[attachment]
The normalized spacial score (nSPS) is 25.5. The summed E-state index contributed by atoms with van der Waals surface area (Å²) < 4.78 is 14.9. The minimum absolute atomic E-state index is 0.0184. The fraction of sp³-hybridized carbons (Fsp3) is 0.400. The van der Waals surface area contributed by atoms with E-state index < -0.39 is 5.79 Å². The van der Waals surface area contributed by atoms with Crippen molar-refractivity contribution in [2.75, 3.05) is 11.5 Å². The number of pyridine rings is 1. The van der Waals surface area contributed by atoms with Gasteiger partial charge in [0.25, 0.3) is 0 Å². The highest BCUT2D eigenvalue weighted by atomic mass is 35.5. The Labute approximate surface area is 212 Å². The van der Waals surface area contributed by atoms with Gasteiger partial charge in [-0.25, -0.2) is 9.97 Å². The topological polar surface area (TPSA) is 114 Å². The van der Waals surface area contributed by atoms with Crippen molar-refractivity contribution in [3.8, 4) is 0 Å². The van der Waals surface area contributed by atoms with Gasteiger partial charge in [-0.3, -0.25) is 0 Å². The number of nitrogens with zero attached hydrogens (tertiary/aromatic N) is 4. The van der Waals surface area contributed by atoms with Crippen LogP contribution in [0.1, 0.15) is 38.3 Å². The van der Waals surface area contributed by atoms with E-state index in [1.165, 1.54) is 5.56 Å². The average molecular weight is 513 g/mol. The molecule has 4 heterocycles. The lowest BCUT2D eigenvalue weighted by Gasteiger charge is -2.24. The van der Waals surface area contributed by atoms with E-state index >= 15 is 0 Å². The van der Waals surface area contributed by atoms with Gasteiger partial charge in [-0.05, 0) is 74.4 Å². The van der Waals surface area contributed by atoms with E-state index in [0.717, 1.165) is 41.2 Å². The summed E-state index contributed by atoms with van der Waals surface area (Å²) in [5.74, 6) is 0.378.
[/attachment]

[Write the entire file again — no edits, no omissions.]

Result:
The normalized spacial score (nSPS) is 25.5. The summed E-state index contributed by atoms with van der Waals surface area (Å²) < 4.78 is 14.9. The minimum absolute atomic E-state index is 0.0184. The fraction of sp³-hybridized carbons (Fsp3) is 0.400. The van der Waals surface area contributed by atoms with E-state index < -0.39 is 5.79 Å². The van der Waals surface area contributed by atoms with Crippen molar-refractivity contribution in [2.75, 3.05) is 11.5 Å². The number of pyridine rings is 1. The van der Waals surface area contributed by atoms with Gasteiger partial charge in [0.25, 0.3) is 0 Å². The highest BCUT2D eigenvalue weighted by atomic mass is 35.5. The Labute approximate surface area is 212 Å². The van der Waals surface area contributed by atoms with Gasteiger partial charge in [-0.25, -0.2) is 9.97 Å². The topological polar surface area (TPSA) is 114 Å². The van der Waals surface area contributed by atoms with Crippen molar-refractivity contribution in [3.8, 4) is 0 Å². The van der Waals surface area contributed by atoms with Gasteiger partial charge in [-0.3, -0.25) is 0 Å². The number of nitrogens with zero attached hydrogens (tertiary/aromatic N) is 4. The van der Waals surface area contributed by atoms with Crippen LogP contribution in [0.1, 0.15) is 38.3 Å². The van der Waals surface area contributed by atoms with E-state index in [1.165, 1.54) is 5.56 Å². The average molecular weight is 513 g/mol. The molecule has 4 heterocycles. The lowest BCUT2D eigenvalue weighted by Gasteiger charge is -2.24. The van der Waals surface area contributed by atoms with E-state index >= 15 is 0 Å². The van der Waals surface area contributed by atoms with Gasteiger partial charge in [-0.05, 0) is 74.4 Å². The van der Waals surface area contributed by atoms with E-state index in [0.717, 1.165) is 41.2 Å². The summed E-state index contributed by atoms with van der Waals surface area (Å²) in [5.74, 6) is 0.378.